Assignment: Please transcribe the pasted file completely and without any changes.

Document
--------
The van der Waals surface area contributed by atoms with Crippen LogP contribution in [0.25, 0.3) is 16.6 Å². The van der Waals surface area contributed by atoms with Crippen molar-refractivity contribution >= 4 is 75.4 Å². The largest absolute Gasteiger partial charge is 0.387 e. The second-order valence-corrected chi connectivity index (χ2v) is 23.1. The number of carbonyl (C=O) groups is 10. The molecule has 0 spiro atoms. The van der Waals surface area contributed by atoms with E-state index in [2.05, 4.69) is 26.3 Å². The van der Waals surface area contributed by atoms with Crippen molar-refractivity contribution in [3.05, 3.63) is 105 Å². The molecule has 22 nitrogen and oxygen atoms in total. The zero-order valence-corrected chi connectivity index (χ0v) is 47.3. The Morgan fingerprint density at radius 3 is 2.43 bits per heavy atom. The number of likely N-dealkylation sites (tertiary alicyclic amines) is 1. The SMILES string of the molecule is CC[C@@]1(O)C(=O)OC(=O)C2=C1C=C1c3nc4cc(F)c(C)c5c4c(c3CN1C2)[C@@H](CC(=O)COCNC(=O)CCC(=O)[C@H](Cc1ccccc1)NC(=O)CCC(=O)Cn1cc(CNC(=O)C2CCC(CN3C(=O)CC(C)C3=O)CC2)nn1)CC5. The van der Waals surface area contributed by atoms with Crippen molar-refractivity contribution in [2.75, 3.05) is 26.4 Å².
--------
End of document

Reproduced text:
The van der Waals surface area contributed by atoms with Crippen LogP contribution in [0.25, 0.3) is 16.6 Å². The van der Waals surface area contributed by atoms with Crippen molar-refractivity contribution >= 4 is 75.4 Å². The largest absolute Gasteiger partial charge is 0.387 e. The second-order valence-corrected chi connectivity index (χ2v) is 23.1. The number of carbonyl (C=O) groups is 10. The molecule has 0 spiro atoms. The van der Waals surface area contributed by atoms with E-state index in [2.05, 4.69) is 26.3 Å². The van der Waals surface area contributed by atoms with Crippen molar-refractivity contribution in [3.05, 3.63) is 105 Å². The molecule has 22 nitrogen and oxygen atoms in total. The zero-order valence-corrected chi connectivity index (χ0v) is 47.3. The Morgan fingerprint density at radius 3 is 2.43 bits per heavy atom. The number of likely N-dealkylation sites (tertiary alicyclic amines) is 1. The SMILES string of the molecule is CC[C@@]1(O)C(=O)OC(=O)C2=C1C=C1c3nc4cc(F)c(C)c5c4c(c3CN1C2)[C@@H](CC(=O)COCNC(=O)CCC(=O)[C@H](Cc1ccccc1)NC(=O)CCC(=O)Cn1cc(CNC(=O)C2CCC(CN3C(=O)CC(C)C3=O)CC2)nn1)CC5. The van der Waals surface area contributed by atoms with Crippen molar-refractivity contribution in [2.75, 3.05) is 26.4 Å².